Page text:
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Oxidative Medicine and Cellular Longevity
Volume 2013 (2013), Article ID 403973, 8 pages
http://dx.doi.org/10.1155/2013/403973
Clinical Study

Protein Sulfhydryl Group Oxidation and Mixed-Disulfide Modifications in Stable and Unstable Human Carotid Plaques

1Dipartimento di Scienze Biomediche, Unviversità di Sassari, Via Muroni 25, 07100 Sassari, Italy
2Centro Cardiologico “F. Monzino”, IRCCS, 20138 Milano, Italy

Received 6 December 2012; Accepted 28 December 2012

Academic Editor: Sumitra Miriyala

Copyright © 2013 Antonio Junior Lepedda et al. This is an open access article distributed under the Creative Commons Attribution License, which permits unrestricted use, distribution, and reproduction in any medium, provided the original work is properly cited.

Abstract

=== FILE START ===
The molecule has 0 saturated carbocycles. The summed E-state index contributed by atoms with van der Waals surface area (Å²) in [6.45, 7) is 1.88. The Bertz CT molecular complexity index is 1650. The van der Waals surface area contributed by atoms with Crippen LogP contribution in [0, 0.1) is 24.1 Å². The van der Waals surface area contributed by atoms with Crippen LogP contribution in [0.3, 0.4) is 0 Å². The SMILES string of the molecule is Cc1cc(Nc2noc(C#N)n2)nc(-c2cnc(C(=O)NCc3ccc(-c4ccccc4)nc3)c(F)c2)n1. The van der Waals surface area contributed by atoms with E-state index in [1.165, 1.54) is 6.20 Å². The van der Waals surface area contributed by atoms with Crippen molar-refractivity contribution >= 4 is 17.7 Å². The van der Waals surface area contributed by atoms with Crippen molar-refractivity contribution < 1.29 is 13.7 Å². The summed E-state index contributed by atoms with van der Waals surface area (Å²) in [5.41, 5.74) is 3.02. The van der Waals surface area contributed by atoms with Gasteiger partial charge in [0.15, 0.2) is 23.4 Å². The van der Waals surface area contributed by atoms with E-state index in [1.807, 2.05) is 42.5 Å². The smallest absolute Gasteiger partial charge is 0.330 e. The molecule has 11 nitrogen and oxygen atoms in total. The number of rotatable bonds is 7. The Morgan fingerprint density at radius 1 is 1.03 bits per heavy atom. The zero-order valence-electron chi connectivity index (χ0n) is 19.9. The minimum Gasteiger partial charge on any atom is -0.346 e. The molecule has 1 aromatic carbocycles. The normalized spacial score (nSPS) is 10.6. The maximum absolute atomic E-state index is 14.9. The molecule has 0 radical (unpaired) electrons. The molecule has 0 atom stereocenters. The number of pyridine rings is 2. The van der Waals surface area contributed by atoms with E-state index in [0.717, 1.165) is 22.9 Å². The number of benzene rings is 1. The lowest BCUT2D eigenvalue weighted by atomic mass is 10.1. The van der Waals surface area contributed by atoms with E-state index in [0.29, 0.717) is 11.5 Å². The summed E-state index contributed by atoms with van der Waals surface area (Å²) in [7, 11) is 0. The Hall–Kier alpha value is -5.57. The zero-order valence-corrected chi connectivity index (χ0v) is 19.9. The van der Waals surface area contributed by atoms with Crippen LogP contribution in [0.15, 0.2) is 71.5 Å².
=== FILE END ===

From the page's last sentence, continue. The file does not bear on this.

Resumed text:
Objectives. Oxidative stress has been implicated in the outcome of atherosclerotic plaques. However, at present, no data are available neither on the degree of plaque protein sulfhydryl groups oxidation nor on its relationship with plaque vulnerability. We investigated the entity of protein-SH oxidative modifications, focusing on low molecular weight thiols adduction, in human carotid plaque extracts in relation to plaque stability/instability. Methods. Plaque stability/instability was histologically assessed. The extent of protein-SH oxidative modifications was established by a differential proteomic approach on fluorescein-5-maleimide-labeled plaque extracts and corresponding plasma samples from 48 endarterectomized patients. The analysis on protein thiolation was performed by capillary zone electrophoresis. Results. We observed a higher protein-SH oxidation of both plasma-derived and topically expressed proteins in unstable plaques, partly due to higher levels of S-thiolation. Conversely, in plasma, none of the investigated parameters discriminated among patients with stable and unstable plaques. Conclusions. Our results suggest the presence of a more pronounced oxidative environment in unstable plaques. Identifying specific oxidative modifications and understanding their effects on protein function could provide further insight into the relevance of oxidative stress in atherosclerosis.